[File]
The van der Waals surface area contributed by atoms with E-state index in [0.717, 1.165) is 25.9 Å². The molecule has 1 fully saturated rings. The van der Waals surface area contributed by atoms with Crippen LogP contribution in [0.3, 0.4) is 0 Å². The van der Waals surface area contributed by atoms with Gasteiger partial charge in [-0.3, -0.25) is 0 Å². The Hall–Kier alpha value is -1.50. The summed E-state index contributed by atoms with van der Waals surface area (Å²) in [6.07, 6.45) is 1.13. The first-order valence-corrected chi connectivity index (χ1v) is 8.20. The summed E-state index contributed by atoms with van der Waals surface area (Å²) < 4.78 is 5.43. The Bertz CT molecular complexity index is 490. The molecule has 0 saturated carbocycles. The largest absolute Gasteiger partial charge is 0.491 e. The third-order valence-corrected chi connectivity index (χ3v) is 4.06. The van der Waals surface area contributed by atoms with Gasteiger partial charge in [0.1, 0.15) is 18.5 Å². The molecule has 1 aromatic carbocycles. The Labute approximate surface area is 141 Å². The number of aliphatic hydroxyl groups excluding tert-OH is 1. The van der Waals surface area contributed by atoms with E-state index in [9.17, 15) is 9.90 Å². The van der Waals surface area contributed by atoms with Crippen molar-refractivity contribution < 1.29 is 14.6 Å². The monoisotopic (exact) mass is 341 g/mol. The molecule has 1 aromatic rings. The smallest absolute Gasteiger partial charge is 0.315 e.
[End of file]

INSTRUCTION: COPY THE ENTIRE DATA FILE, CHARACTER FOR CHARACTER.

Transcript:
The van der Waals surface area contributed by atoms with E-state index in [0.717, 1.165) is 25.9 Å². The molecule has 1 fully saturated rings. The van der Waals surface area contributed by atoms with Crippen LogP contribution in [0.3, 0.4) is 0 Å². The van der Waals surface area contributed by atoms with Gasteiger partial charge in [-0.3, -0.25) is 0 Å². The Hall–Kier alpha value is -1.50. The summed E-state index contributed by atoms with van der Waals surface area (Å²) in [6.07, 6.45) is 1.13. The first-order valence-corrected chi connectivity index (χ1v) is 8.20. The summed E-state index contributed by atoms with van der Waals surface area (Å²) < 4.78 is 5.43. The Bertz CT molecular complexity index is 490. The molecule has 0 saturated carbocycles. The largest absolute Gasteiger partial charge is 0.491 e. The third-order valence-corrected chi connectivity index (χ3v) is 4.06. The van der Waals surface area contributed by atoms with Gasteiger partial charge in [0.1, 0.15) is 18.5 Å². The molecule has 1 aromatic carbocycles. The Labute approximate surface area is 141 Å². The number of aliphatic hydroxyl groups excluding tert-OH is 1. The van der Waals surface area contributed by atoms with E-state index in [9.17, 15) is 9.90 Å². The van der Waals surface area contributed by atoms with Crippen molar-refractivity contribution < 1.29 is 14.6 Å². The monoisotopic (exact) mass is 341 g/mol. The molecule has 1 aromatic rings. The smallest absolute Gasteiger partial charge is 0.315 e.